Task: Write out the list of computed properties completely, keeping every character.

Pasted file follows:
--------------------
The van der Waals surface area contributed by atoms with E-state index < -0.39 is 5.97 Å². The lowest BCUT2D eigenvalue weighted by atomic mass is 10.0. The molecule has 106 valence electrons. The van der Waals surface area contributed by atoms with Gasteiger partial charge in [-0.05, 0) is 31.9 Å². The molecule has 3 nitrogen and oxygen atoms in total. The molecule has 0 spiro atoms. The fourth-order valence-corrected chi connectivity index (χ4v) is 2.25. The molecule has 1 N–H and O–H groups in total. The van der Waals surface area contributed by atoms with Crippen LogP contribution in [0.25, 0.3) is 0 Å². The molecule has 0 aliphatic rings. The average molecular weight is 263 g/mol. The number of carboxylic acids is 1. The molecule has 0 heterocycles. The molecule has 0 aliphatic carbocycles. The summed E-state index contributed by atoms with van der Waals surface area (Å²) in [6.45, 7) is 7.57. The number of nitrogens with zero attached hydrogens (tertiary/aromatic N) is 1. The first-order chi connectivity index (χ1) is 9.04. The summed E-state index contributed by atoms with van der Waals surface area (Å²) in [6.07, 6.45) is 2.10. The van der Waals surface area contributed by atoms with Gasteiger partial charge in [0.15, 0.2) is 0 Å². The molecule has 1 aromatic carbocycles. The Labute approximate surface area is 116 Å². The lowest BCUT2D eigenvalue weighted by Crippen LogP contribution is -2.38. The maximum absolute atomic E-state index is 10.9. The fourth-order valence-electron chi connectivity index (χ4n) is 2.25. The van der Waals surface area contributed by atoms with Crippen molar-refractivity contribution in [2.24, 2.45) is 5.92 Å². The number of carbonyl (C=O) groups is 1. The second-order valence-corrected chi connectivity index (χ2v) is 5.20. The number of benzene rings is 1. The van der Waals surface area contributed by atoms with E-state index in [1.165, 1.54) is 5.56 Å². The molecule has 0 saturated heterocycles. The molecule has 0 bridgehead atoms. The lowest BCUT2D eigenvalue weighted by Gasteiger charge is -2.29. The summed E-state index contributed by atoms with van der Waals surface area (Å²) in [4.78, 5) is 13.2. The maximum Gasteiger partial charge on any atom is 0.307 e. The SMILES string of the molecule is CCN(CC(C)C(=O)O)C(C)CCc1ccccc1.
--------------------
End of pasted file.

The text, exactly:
The van der Waals surface area contributed by atoms with E-state index < -0.39 is 5.97 Å². The lowest BCUT2D eigenvalue weighted by atomic mass is 10.0. The molecule has 106 valence electrons. The van der Waals surface area contributed by atoms with Gasteiger partial charge in [-0.05, 0) is 31.9 Å². The molecule has 3 nitrogen and oxygen atoms in total. The molecule has 0 spiro atoms. The fourth-order valence-corrected chi connectivity index (χ4v) is 2.25. The molecule has 1 N–H and O–H groups in total. The van der Waals surface area contributed by atoms with Crippen LogP contribution in [0.25, 0.3) is 0 Å². The molecule has 0 aliphatic rings. The average molecular weight is 263 g/mol. The number of carboxylic acids is 1. The molecule has 0 heterocycles. The molecule has 0 aliphatic carbocycles. The summed E-state index contributed by atoms with van der Waals surface area (Å²) in [6.45, 7) is 7.57. The number of nitrogens with zero attached hydrogens (tertiary/aromatic N) is 1. The first-order chi connectivity index (χ1) is 9.04. The summed E-state index contributed by atoms with van der Waals surface area (Å²) in [6.07, 6.45) is 2.10. The van der Waals surface area contributed by atoms with Gasteiger partial charge in [0.15, 0.2) is 0 Å². The molecule has 1 aromatic carbocycles. The Labute approximate surface area is 116 Å². The lowest BCUT2D eigenvalue weighted by Crippen LogP contribution is -2.38. The maximum absolute atomic E-state index is 10.9. The fourth-order valence-electron chi connectivity index (χ4n) is 2.25. The van der Waals surface area contributed by atoms with Crippen molar-refractivity contribution in [2.24, 2.45) is 5.92 Å². The number of carbonyl (C=O) groups is 1. The second-order valence-corrected chi connectivity index (χ2v) is 5.20. The number of benzene rings is 1. The van der Waals surface area contributed by atoms with E-state index in [1.165, 1.54) is 5.56 Å². The molecule has 0 saturated heterocycles. The molecule has 0 bridgehead atoms. The lowest BCUT2D eigenvalue weighted by Gasteiger charge is -2.29. The summed E-state index contributed by atoms with van der Waals surface area (Å²) in [4.78, 5) is 13.2. The maximum Gasteiger partial charge on any atom is 0.307 e. The SMILES string of the molecule is CCN(CC(C)C(=O)O)C(C)CCc1ccccc1.